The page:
In spite of decent conditions, migration in the area remains tepid at best.
So, lets look elsewhere. Today we’ll look at the national level and one curious spot. Nationally take a look at the Wind map, note the strong flows up the Central and Mississippi Flyways, and then note the paucity of migrants. The east coast, with milder conditions, dominates the scene last night. Since we showed Jacksonville recently i’m leaving that out, but it was jamming again last night with returns again pushing the 40 dBZ levels.
Winds of the Earth
National Radar Composite
So, take a look at the loop from El Paso, TX from last night. What i am curious about is the ring of returns that pops up for about an hour — just before avian migration takes place. Look for it in the lower center of the frame over in Mexico. I’m GUESSING, bats. But, if anyone knows for sure – let me know. Whatever they are, there are a ton of them dispersing from a single point.
We still have a nice weather pallet for migration; light winds mainly out of the north, no rain, and a persistent, but weak, high pressure ridge out in the Pacific.
But, movement is moderate at best here in the Pacific Northwest. It’s one of those days where i go looking for the hot spots; pull up Paul’s archived image from last night, look for the action, and then pull up the loop from that station. And that’s how the town of Jacksonville Florida ends up in the tag cloud.
Here it is, your moment of zen:
Base Reflectivity – RTX
Base Reflectivity – JAX
Yeah, those returns are pushing 40dbz, for a significant amount of the night — MILLIONS of birds on the move.
With the winds shifting on the shoulder of a weak high pressure system, a bit of the pent up migration urges were released last night. We had a fairly heavy passing last night — even a tiny touch up into the 30 dBZ zone (yellow). Nothing like Duluth a couple of days ago, but still pretty solid.
Looking at the wind mapping you can see that the inland pipeline is still being hampered by strong southerlies, especially in BC. But the strong fliers coming out of Alaska may just hitch a ride out over the ocean and pass up Washington and Northern Oregon. Eh, who knows.
In any event, migration in the metro area was muted and probably limited to reshuffling. So lets take a look at the National Composite (thanks Paul!). Pretty muted, but more widespread — except for this season’s darling – Duluth!
So i cherry picked that loop; and note the EXTREME radar returns way into the 30 dBZ zone, which is off the charts crazy.
We had a wild weekend. There was very little that could be seen through the heavy weather and i doubt very much was on the move.
We still have some pretty stiff winds to our north but things calmed down a bit in the metro area. There was some moderate levels of migration last night but that was about it.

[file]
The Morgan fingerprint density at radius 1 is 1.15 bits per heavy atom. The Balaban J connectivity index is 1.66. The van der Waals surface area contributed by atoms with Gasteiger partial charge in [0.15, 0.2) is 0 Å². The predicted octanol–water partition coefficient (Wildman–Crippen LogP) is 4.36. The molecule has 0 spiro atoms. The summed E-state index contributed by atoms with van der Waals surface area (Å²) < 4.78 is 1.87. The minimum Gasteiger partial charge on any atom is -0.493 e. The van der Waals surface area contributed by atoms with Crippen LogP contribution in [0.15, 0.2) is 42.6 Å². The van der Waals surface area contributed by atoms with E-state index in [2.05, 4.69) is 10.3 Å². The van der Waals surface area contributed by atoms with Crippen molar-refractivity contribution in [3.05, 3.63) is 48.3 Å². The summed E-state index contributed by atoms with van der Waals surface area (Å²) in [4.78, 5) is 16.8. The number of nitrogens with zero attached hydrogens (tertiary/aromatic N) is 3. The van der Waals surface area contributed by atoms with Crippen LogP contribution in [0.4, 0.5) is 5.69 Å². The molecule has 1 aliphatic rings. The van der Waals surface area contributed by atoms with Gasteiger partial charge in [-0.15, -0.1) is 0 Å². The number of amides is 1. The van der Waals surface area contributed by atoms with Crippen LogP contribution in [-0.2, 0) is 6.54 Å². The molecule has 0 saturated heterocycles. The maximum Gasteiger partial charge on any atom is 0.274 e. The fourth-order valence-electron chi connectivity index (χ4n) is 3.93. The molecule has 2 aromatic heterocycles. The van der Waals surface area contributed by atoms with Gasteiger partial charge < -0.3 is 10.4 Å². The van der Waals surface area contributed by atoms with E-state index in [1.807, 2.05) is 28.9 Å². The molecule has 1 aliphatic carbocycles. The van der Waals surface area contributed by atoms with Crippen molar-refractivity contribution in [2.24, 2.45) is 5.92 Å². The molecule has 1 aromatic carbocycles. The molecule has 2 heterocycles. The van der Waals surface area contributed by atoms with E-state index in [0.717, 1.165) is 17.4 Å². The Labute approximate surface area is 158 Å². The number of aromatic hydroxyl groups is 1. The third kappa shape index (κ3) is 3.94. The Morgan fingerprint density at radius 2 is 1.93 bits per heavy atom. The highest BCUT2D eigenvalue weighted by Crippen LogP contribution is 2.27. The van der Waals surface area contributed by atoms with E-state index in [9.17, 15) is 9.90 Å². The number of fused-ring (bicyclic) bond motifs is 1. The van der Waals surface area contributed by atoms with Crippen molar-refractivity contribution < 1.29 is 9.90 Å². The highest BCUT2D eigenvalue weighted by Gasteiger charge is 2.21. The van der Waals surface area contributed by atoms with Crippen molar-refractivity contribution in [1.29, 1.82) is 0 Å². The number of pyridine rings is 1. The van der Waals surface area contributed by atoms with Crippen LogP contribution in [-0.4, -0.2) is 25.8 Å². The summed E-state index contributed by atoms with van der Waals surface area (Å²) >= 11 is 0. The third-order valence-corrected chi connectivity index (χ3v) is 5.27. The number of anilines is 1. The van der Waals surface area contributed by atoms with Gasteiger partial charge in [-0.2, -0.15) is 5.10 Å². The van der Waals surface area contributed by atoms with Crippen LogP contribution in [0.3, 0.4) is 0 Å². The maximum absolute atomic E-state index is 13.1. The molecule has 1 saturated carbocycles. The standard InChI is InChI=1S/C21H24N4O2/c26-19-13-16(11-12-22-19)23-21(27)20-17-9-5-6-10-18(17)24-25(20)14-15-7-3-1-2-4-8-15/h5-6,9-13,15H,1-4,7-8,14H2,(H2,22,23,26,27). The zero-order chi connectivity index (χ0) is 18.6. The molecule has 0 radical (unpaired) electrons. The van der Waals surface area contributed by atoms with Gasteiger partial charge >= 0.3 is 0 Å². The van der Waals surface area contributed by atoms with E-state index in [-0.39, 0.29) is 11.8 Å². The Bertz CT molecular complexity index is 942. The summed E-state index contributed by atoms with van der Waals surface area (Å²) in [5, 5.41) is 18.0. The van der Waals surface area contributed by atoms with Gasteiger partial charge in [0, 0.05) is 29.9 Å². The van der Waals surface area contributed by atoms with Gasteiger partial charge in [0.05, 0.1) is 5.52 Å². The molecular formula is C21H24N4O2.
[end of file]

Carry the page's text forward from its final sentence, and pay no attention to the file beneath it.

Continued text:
Looking at the wind map this morning and we find most of the flyways being challenged with strong southerly winds. The effect of which is low levels of migration and can be seen on Paul’s archived national composite from last night: here.
Meh, we still have not had any major influx of migrants. We are getting reports of arriving ducks (they all look just brown to me this time of year); Shovelers, GW Teal, and Pintails. So migrants are on the move — just not spectacular masses of them – yet.
The local radar image looks just like yesterday so, instead, lets look at the national composite, archived by Paul, and cherry pick – Duluth! I added a shot of the Winds of the Earth to show the north winds that are facilitating the flight down the Mississippi Flyway.
A turn in the weather put a bit of a damper on last nights trip north. There were birds in the air, just not many of them — comparatively. Still no word on our last two holdouts. But, the Red-eyed Vireos have shown up at their preferred haunts on the Sandy River Delta.
Big flights last night along the Central, Mississippi, and Atlantic Flyways. Check out Paul’s archived National Radar Composite, and Cameron’s wind map for insight on what made that happen.
Since the flight last night was light to moderate and through some heavy cloud cover, today’s loop is the Hydrometer Classification so the Biological returns stand out.
Moderate to heavy migration took place all weekend. New arrivals were everywhere out in the field. I still haven’t seen any reports for Western Wood Pewee or Willow Flycatcher. Good numbers of Swainson’s Thrush were out and tonight, in a clear, full moon sky, i heard about a half a dozen nocturnal flight calls in the two minutes i spent listening.
The Atlantic Flyway finally got some love last night. For a full report head over to Tom’s recap.
Yesterday in the narrative we had twelve migrants yet to be reported in the Northern Willamette Valley. To day we are left with eight. Yesterday there were reports of Yellow-breasted Chat, Yellow Warbler, Hammond’s Flycatcher, Black-headed Grosbeak. To our south in the Shasta area a Common Nighthawk was reported.
Great conditions, clear skies and a nice tail wind – BOOM! Heavy migration last night, all night. The loop says it all.
Take a look at the wind map and you can predict the scenario. Northeast – shut down. Mississippi and Central – pile up in Texas and continuation behind the weather. Pacific – open for business.